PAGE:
Darcy Regier will never, ever fire Lindy Ruff. I suggested that Ruff’s leash is long because of his track record… well, combine that with the fact that he’s the only head coach Regier has ever known, and you can essentially quadruple that leash. Heck, maybe you can just put a little sideways eight on it if you prefer. As long as Darcy Regier is the general manager, Lindy Ruff will be his coach. Period.
There’s also the matter of Ruff’s multi-year contract extension. If one presumes that Darcy Regier will, in fact, never fire Lindy Ruff, then the task of swinging the axe would fall to Terry Pegula. It’s awfully hard to believe that Pegula could go from “Lindy ain’t going nowhere” to “Lindy, here are directions to the local unemployment office” in just a few short months. The multi-year deal Ruff was given in the offseason (believed to be three years, although I’m not 100% certain it was ever confirmed) suggests that Pegula is willing to allow Ruff to turn things around. Which, by the way, happens to be something he’s been rather good at…
Ruff has a remarkable ability to right the ship. Following the most depressing season in Sabres history, when the team went bankrupt and very nearly folded or left town, Ruff’s squad started very slowly in 2003-2004. After a seven-game losing streak in December that left the Sabres six games below .500 and well out of a playoff spot, Ruff rallied his young and rebuilt squad with one of the NHL’s best post-December records, including a 10-2-1 stretch in January and February. Similarly, after a horrendous start to the 2007-08 season the Sabres rebounded remarkably until being eliminated from playoff contention in game 81 of that season. These pale in comparison to last season’s turnaround: a team that sat in last place in the East on November 5th after a 3-9-2 start earned the seventh seed on the strength of a 16-4-4 finish. Although slow starts are frustrating and are known to get coaches canned in normal situations, Ruff has shown a tendency to know how to fix what’s broken over the course of a season.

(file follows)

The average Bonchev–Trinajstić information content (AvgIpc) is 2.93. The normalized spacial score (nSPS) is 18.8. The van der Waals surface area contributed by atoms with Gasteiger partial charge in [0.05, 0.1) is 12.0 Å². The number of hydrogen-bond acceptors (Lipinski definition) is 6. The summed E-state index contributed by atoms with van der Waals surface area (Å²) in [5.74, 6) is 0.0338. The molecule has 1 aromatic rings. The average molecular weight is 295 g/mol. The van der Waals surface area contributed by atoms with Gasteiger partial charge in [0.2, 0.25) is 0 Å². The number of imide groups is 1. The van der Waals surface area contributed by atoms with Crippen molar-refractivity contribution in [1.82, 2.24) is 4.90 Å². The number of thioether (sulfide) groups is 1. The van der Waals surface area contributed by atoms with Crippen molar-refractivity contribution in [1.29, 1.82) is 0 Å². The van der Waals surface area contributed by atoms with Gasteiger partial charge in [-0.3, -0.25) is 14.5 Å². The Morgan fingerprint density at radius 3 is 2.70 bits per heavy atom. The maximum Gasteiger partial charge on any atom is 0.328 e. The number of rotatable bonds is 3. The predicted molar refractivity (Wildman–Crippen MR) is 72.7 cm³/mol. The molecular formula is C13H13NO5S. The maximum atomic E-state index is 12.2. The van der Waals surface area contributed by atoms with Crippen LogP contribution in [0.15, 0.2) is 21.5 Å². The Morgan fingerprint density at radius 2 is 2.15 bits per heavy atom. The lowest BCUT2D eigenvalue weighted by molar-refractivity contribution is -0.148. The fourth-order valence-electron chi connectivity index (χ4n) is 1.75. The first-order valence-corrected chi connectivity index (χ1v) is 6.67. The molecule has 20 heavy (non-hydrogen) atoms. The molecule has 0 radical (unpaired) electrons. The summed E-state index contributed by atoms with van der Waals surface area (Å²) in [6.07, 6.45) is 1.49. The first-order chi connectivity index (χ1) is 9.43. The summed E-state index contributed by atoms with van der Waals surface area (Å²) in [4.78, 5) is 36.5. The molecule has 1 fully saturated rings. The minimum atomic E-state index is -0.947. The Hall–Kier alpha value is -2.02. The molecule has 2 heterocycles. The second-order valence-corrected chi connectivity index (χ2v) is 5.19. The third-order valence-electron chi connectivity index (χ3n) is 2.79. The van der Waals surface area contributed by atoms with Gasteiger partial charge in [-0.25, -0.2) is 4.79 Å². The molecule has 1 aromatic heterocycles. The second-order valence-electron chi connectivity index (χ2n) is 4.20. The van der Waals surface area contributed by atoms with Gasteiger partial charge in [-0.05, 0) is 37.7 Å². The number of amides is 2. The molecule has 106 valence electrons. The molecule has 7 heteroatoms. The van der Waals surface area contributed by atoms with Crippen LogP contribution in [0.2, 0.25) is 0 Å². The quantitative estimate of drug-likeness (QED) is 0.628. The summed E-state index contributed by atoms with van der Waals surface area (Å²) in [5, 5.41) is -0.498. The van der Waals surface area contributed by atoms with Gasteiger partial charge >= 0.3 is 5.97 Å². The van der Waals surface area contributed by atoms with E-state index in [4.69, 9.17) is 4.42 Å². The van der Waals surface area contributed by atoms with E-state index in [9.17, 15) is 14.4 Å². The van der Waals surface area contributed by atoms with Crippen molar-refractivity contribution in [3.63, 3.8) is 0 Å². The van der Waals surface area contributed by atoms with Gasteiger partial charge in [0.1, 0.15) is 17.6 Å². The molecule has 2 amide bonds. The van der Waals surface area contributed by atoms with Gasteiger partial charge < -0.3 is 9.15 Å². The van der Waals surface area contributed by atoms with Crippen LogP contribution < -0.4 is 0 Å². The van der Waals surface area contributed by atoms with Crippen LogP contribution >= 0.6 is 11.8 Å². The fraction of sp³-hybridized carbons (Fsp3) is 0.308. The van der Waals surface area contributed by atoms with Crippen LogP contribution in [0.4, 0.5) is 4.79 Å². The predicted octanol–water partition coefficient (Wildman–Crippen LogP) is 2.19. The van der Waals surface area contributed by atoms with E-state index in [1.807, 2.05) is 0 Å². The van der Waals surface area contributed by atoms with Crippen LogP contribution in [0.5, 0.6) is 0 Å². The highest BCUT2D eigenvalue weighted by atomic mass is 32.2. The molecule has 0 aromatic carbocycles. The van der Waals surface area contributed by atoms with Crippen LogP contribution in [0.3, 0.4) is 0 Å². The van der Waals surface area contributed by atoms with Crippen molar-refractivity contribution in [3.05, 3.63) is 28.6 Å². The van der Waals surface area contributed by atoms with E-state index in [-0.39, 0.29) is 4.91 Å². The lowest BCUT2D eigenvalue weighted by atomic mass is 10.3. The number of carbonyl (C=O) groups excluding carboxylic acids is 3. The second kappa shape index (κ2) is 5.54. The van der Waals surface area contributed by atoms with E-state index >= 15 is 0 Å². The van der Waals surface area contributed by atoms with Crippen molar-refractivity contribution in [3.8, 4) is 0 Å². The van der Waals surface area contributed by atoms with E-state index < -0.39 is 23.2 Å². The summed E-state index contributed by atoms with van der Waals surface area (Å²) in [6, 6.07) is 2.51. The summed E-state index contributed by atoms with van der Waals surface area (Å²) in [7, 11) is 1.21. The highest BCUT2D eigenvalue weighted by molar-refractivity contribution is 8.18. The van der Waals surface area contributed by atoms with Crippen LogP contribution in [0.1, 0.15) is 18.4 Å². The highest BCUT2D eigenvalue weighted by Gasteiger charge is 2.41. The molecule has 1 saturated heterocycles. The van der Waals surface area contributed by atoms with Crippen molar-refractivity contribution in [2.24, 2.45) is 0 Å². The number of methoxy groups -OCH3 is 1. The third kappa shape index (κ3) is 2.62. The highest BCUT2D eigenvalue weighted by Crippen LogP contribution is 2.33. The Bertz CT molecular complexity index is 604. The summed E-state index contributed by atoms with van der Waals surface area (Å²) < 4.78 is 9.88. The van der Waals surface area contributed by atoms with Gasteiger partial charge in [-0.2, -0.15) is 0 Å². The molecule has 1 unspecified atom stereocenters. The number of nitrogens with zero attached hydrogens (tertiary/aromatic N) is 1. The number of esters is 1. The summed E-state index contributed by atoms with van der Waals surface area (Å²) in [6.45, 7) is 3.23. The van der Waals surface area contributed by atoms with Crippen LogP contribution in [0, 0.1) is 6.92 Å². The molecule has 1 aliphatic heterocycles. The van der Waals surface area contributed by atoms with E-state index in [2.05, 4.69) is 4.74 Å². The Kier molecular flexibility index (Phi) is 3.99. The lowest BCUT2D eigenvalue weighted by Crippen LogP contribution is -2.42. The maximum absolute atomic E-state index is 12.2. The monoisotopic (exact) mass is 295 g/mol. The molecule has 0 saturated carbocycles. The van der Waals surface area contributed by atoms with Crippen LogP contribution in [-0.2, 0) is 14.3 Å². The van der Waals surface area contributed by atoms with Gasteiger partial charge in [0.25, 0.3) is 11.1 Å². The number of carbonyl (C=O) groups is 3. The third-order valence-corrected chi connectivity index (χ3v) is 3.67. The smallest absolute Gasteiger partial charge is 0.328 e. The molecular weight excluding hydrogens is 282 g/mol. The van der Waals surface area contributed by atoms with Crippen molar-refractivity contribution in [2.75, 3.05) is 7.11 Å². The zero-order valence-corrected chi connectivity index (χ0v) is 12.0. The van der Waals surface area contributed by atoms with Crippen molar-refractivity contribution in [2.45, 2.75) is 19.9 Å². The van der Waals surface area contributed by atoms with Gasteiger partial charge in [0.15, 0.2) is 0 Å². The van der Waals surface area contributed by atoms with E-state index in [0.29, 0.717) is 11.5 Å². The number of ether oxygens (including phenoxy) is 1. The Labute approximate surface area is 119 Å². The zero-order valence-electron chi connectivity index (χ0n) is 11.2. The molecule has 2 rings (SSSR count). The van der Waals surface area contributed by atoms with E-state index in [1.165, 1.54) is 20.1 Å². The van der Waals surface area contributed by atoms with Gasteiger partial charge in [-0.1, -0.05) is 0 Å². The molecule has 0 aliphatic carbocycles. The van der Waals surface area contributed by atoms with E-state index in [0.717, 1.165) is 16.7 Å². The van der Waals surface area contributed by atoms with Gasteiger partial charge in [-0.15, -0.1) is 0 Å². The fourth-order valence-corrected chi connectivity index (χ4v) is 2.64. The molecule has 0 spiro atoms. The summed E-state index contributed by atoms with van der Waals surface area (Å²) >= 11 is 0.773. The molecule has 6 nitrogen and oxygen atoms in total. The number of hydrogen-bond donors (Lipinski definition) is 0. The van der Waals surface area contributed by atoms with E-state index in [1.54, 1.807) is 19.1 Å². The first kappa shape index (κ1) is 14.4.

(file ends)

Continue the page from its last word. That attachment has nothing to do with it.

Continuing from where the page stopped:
At this point, I probably sound like a Ruff apologist. But despite the points above, I’m starting to suspect that the next year or two may be Lindy Ruff’s (and by extension, Darcy Regier’s) last stand, and perhaps rightfully so.
Lindy Ruff and Darcy Regier have survived despite mediocrity (defined, for the purposes of this article, as “zero championships”) for fourteen years, in part because their teams have never been so bad as to cause complete fan revolt, and in part because prior ownership was focused on more important prorities than winning hockey games, such as embezzlement and fraud for the Rigases or escaping New York state taxes and dating Monica Seles for Tom Golisano. Terry Pegula, on the other hand, cares not about such things. His list of concerns has one entry on it: winning a Stanley Cup. He says he wants one within three years and is spending money hand over fist, sometimes to the point of ridicule (criticism which I happen to think is rather absurd, by the way), in order to do just that. In short: Terry is paying far more attention.
When Pegula drastically remodeled the Sabres this summer from top to bottom, he emphatically identified Lindy Ruff as the man best suited to run the show. We’re a mere 33 games into the Pegula era, and so far it’s been marked with a ridiculous string of injuries that make it downright impossible to truly understand all the dynamics. Although many are calling for Ruff’s head on a platter right now, I’m actually pleasantly surprised that the Sabres are treading water, what with five called-up Amerks currently in the lineup (and two more call-ups on the injured list). Sure, the Sabres haven’t won consecutive games since Veteran’s Day – but they also haven’t failed to gain a point in more than two straight, either.
Yeah, I know – I just used injuries as an excuse, and you’re likely punching your computer screen in response. But I believe it’s a valid justification for not pulling the trigger on Ruff and Regier so soon, and I also acknowledge it’s an excuse that has a very limited shelf life. With all of the other traditional excuses like ownership and spending eliminated, I think Ruff and Regier need to start being concerned if we’re still having the same discussions about being outside of the playoff picture with rampant inconsistency up and down the lineup a year from now.
Based on the modest success Ruff and Regier have enjoyed during their long reign, I expect that Pegula will give them every opportunity to succeed. But I truly believe that, if he feels his spending will be for naught otherwise, he won’t hesitate to show Ruff and Regier the door if that’s what he thinks he has to do to improve the team’s results.
Now, if you’ll excuse me, I need to check the news to see if any other coaches have gotten fired since I hit the publish button.